I think you pretty much nailed it there. Yes, this is Les' "Burden of Dreams." It could be that all of this is a "Burden of Dreams" for both Les and Leon. It's a "Burden of Dreams" just to be creative and be successful at the same time in order to live another day and make another project. It's not as easy as it seems. The more that goes into a film — as maybe Werner Herzog would say— the more risks that you have to take, the better the film. The more you put into it emotionally, the better the outcome is going to be.

At what point did you decide to try to resurrect your father's film?



As Les was sick with bladder cancer and was facing death, that is when I reached out to Leon just to let him know and appeal to him — to see if maybe he would be willing to talk about the movie. I was shocked to get an email from him the next day. I read this email to Les and the response from Leon saying that he was willing to talk and that he was sorry to hear that Les was sick. Les was flabbergasted. He could not believe it.

Executive producer Harrod Blank (left) and musician Leon Russell at "A Poem Is A Naked Person" premiere at SxSW. (Photo by Michael Loccisano/Getty Images)

Your father knew before he died that this movie was going to come out?



He didn't know that it was going to come out, but he knew that contact had been made with Leon, which was more than what he'd had in 40 years. Leon and Les did not talk for 40 years. Les claims that he had reached out to Leon periodically but never got a response. I questioned Les and I said, "Did it ever occur to you that maybe Leon didn't get your letters?" He said "No." Even in my correspondence with Leon he didn't write me back every time. He is a busy man. He wrote me back when he could.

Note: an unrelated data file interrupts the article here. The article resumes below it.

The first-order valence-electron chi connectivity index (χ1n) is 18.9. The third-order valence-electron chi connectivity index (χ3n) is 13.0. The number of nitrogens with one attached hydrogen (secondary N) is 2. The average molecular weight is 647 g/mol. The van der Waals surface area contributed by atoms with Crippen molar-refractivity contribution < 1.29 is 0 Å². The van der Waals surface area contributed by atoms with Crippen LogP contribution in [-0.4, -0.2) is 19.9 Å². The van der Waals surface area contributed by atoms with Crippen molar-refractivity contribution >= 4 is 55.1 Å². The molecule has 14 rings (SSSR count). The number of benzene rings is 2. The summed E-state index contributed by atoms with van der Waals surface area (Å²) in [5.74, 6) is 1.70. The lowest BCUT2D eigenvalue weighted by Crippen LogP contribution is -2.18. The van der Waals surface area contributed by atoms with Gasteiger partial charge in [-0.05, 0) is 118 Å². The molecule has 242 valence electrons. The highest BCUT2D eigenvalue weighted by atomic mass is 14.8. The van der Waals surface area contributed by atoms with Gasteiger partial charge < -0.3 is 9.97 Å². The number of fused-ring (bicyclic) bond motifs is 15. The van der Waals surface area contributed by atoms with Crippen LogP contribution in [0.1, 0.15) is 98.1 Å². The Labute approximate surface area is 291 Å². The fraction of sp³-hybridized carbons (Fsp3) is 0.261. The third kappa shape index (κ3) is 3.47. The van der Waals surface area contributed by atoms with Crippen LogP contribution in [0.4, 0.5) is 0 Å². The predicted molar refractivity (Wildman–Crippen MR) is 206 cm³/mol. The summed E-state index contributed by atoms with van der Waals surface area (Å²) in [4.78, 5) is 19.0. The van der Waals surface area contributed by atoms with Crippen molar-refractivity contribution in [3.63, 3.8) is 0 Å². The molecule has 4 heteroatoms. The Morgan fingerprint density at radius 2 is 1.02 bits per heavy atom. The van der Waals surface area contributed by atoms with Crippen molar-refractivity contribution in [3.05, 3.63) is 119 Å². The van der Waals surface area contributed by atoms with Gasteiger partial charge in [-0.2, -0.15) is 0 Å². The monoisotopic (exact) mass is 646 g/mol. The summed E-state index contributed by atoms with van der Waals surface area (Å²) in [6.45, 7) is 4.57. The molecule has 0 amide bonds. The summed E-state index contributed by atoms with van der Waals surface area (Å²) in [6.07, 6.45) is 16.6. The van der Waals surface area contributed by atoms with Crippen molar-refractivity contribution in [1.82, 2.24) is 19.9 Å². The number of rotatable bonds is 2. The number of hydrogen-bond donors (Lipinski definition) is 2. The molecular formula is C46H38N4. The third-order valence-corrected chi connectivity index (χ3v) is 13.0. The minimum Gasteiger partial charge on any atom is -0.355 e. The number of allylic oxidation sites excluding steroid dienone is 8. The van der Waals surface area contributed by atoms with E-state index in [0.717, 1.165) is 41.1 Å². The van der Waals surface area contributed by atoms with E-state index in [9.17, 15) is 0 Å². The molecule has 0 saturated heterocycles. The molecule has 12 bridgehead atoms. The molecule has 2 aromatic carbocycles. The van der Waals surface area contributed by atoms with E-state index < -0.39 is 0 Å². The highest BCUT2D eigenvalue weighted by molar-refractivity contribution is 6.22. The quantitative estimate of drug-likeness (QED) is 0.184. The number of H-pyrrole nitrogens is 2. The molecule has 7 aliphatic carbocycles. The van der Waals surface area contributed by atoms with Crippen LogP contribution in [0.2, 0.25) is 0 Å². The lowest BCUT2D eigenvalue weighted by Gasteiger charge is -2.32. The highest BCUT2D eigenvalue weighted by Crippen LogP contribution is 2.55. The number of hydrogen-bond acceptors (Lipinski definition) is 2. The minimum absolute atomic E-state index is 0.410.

There are glimpses of your dad throughout the film. When he was shooting it, you were probably 8, 9, 10 years old? What was it like to see your father again in the film itself, and what did that conjure up in your own mind?



Well, what I see in the film is a Les Blank [who] is overweight, drinking beer and smoking cigarettes. I can see where he would have been a lot to handle because he did drink a lot back then. But the other thing that I can see is that he's very passionate and he's at the top of his game. I think that is another strength of this film — not only was Les at the top of his game, but Leon was at the top of his game. All of the other musicians in the film were at the top of their games. The film is like a pinnacle of creativity across the board.

What did you have to do to the film itself to restore it or finish it for release? Were there material changes that you made?



There were some changes that were made editorially because it made more sense. Les had [edited] the film over the course of his life and cut out 10 minutes. The last cut that he did was in 2011 and he had taken out the dialogue between him and Leon about death, and he had taken out that song, "Satisfied Mind." Because Les had just died, it seemed very poignant that [the dialogue] be put back in the film.



When I realized that I had to [include] the music credits, which did not exist in the film previously, I needed some screen time. So that is when I put [the song] "Satisfied Mind" at the very end. Les had just died having realized all [his films], so you know he had a satisfied mind. Leon is still banging out performances, so he has got to be satisfied with what he has accomplished. I just felt that was a really great way to end this project was with a satisfied mind.

"A Poem is a Naked Person" will screen July 8 at the Ace Hotel, followed by a Q&A with Leon Russell. The film is also screening from July 8-16 at CineFamily in L.A.’s Fairfax District.